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Bone Health

Osteoporosis review service launched

To help reduce fractures and improve long-term management in primary care

An osteoporosis therapy review service has been launched to help UK primary care practices improve the long-term management of the condition. The review will be carried out by clinical pharmacists with expertise in medicines management and fracture risk assessment and will focus on identifying patients at high risk of fracture. The aim is to help ensure patients are on the appropriate bone sparing therapy, and identify patients with low adherence to, or clinical issues with, their current treatment. This GP practice therapy review is funded by Amgen as a service to medicine.

The review will be carried out by clinical pharmacists from Interface Clinical Services, in partnership with GPs and other practice staff. The clinical pharmacists will interrogate the practice’s patient database using Interface’s software, in order to identify at-risk patients who may benefit from therapy review, including patients with a diagnosis of osteoporosis and patients with a history of, or at high risk of, fragility fracture.

The pharmacists will then assess individual patient records and make recommendations to the lead GP, who will authorise subsequent patient interventions. Patient interventions could include areview of current treatment or a bone health assessment. A previous project across 20 GP practices conducted by Interface pharmacists in osteoporosis and bone health found that only 23% of high- risk patients were on bone sparing therapy. It is estimated that bone sparing therapy can reduce the relative risk of hip fracture by 40%i.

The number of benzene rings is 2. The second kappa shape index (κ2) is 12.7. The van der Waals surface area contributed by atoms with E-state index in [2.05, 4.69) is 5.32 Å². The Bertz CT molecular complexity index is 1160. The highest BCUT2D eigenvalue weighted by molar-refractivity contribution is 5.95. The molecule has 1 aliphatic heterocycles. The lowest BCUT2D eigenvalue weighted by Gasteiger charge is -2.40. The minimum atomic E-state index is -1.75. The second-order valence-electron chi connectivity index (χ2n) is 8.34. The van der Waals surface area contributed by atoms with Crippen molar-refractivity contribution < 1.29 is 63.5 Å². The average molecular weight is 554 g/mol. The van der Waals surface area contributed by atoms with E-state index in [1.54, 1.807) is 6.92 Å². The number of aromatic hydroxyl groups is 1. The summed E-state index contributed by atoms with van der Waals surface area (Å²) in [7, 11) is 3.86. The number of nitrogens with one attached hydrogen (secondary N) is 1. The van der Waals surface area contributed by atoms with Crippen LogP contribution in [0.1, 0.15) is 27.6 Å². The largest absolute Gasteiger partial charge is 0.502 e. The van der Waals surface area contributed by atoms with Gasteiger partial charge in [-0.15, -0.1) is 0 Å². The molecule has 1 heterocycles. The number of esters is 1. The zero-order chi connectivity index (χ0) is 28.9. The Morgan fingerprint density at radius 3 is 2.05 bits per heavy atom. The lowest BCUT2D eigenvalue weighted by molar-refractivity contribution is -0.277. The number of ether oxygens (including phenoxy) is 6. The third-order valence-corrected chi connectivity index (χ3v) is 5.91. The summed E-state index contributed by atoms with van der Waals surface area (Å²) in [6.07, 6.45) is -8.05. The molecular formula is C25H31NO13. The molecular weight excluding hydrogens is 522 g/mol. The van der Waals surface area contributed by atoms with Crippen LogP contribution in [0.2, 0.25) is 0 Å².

Osteoporosis leads to nearly 9 million fractures worldwide every yearii, and over 300,000 patients present to UK hospitals with fragility fractures annuallyiii. Fragility fractures are fractures that result from low-level trauma, which would not usually lead to a fracture. Reduced bone density is a major risk factor for fragility fracture. Osteoporotic fractures caused by low bone mineral density include clinical spine, forearm, hip and shoulder fractures.

Osteoporotic fragility fractures can cause substantial pain and severe disability, often significantly reducing a patient’s quality of life. Hip fractures almost always require hospitalisation, are fatal in 20% of cases, and permanently disable 50% of patients. Only 30% of hip fracture patients make a full recoveryiv. Fragility fractures were estimated to cost the NHS £1.8 billion in 2000, and could increase to £2.2 billion by 2025v.


i Wells GA, Cranney A, Peterson J, Boucher M, Shea B, Welch V, Coyle D, Tugwell P. Alendronate for the primary and secondary prevention of osteoporotic fractures in postmenopausal women. Cochrane Database of Systematic Reviews 2008, Issue 1. Art. No.: CD001155. DOI: 10.1002/14651858.CD001155.pub2
ii Johnell O, Kanis JA (2006) An estimate of the worldwide prevalence and disability associated with osteoporotic fractures. Osteoporosis International 17: 1726–33.
iii British Orthopaedic Association (2007).The care of patients with fragility fracture.
iv  Sernbo I, Johnell O (1993). Consequences of a hip fracture: a prospective study over 1 year. Osteoporosis International 3: 148–53.
v  Burge RT, Worley D, Johansen A, et al. The cost of osteoporotic fractures in the UK: projections for 2000– 2020. Journal of Medical Economics 4: 51–52.

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